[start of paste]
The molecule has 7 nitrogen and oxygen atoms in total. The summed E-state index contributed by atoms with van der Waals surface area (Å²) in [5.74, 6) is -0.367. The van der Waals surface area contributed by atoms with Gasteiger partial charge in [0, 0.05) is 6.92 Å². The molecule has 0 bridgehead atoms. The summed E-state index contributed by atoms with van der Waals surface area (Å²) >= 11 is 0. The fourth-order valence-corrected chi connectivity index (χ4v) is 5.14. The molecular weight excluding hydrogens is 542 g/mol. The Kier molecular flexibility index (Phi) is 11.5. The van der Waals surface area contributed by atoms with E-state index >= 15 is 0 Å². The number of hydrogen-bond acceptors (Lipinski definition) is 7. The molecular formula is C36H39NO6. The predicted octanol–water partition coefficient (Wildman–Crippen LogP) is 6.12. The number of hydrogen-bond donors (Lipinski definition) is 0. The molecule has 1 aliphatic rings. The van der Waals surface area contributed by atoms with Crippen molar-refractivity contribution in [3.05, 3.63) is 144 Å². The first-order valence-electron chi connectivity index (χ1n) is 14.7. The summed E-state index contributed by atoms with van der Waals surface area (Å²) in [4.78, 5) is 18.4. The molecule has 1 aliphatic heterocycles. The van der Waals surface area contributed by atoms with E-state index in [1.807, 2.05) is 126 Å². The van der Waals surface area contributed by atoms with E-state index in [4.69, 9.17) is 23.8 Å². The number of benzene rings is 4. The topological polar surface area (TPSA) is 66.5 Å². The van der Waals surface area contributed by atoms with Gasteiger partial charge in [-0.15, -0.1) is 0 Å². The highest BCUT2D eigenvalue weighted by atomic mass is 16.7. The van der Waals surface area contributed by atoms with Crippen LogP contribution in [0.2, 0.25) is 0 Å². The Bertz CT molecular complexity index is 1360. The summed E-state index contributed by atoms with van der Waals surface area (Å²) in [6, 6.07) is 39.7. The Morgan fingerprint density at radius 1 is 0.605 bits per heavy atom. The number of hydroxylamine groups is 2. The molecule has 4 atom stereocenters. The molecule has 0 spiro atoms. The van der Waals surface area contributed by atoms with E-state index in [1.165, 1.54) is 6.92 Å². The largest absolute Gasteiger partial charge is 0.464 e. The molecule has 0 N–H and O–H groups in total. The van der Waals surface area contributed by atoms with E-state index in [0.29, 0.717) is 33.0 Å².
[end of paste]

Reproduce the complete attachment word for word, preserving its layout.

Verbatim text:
The molecule has 7 nitrogen and oxygen atoms in total. The summed E-state index contributed by atoms with van der Waals surface area (Å²) in [5.74, 6) is -0.367. The van der Waals surface area contributed by atoms with Gasteiger partial charge in [0, 0.05) is 6.92 Å². The molecule has 0 bridgehead atoms. The summed E-state index contributed by atoms with van der Waals surface area (Å²) >= 11 is 0. The fourth-order valence-corrected chi connectivity index (χ4v) is 5.14. The molecular weight excluding hydrogens is 542 g/mol. The Kier molecular flexibility index (Phi) is 11.5. The van der Waals surface area contributed by atoms with E-state index >= 15 is 0 Å². The number of hydrogen-bond acceptors (Lipinski definition) is 7. The molecular formula is C36H39NO6. The predicted octanol–water partition coefficient (Wildman–Crippen LogP) is 6.12. The number of hydrogen-bond donors (Lipinski definition) is 0. The molecule has 1 aliphatic rings. The van der Waals surface area contributed by atoms with Crippen molar-refractivity contribution in [3.05, 3.63) is 144 Å². The first-order valence-electron chi connectivity index (χ1n) is 14.7. The summed E-state index contributed by atoms with van der Waals surface area (Å²) in [4.78, 5) is 18.4. The molecule has 1 aliphatic heterocycles. The van der Waals surface area contributed by atoms with E-state index in [1.807, 2.05) is 126 Å². The van der Waals surface area contributed by atoms with E-state index in [4.69, 9.17) is 23.8 Å². The number of benzene rings is 4. The topological polar surface area (TPSA) is 66.5 Å². The van der Waals surface area contributed by atoms with Gasteiger partial charge in [-0.15, -0.1) is 0 Å². The highest BCUT2D eigenvalue weighted by atomic mass is 16.7. The van der Waals surface area contributed by atoms with Crippen LogP contribution in [0.2, 0.25) is 0 Å². The Bertz CT molecular complexity index is 1360. The summed E-state index contributed by atoms with van der Waals surface area (Å²) in [6, 6.07) is 39.7. The Morgan fingerprint density at radius 1 is 0.605 bits per heavy atom. The number of hydroxylamine groups is 2. The molecule has 4 atom stereocenters. The molecule has 0 spiro atoms. The van der Waals surface area contributed by atoms with E-state index in [1.165, 1.54) is 6.92 Å². The largest absolute Gasteiger partial charge is 0.464 e. The molecule has 0 N–H and O–H groups in total. The van der Waals surface area contributed by atoms with E-state index in [0.29, 0.717) is 33.0 Å².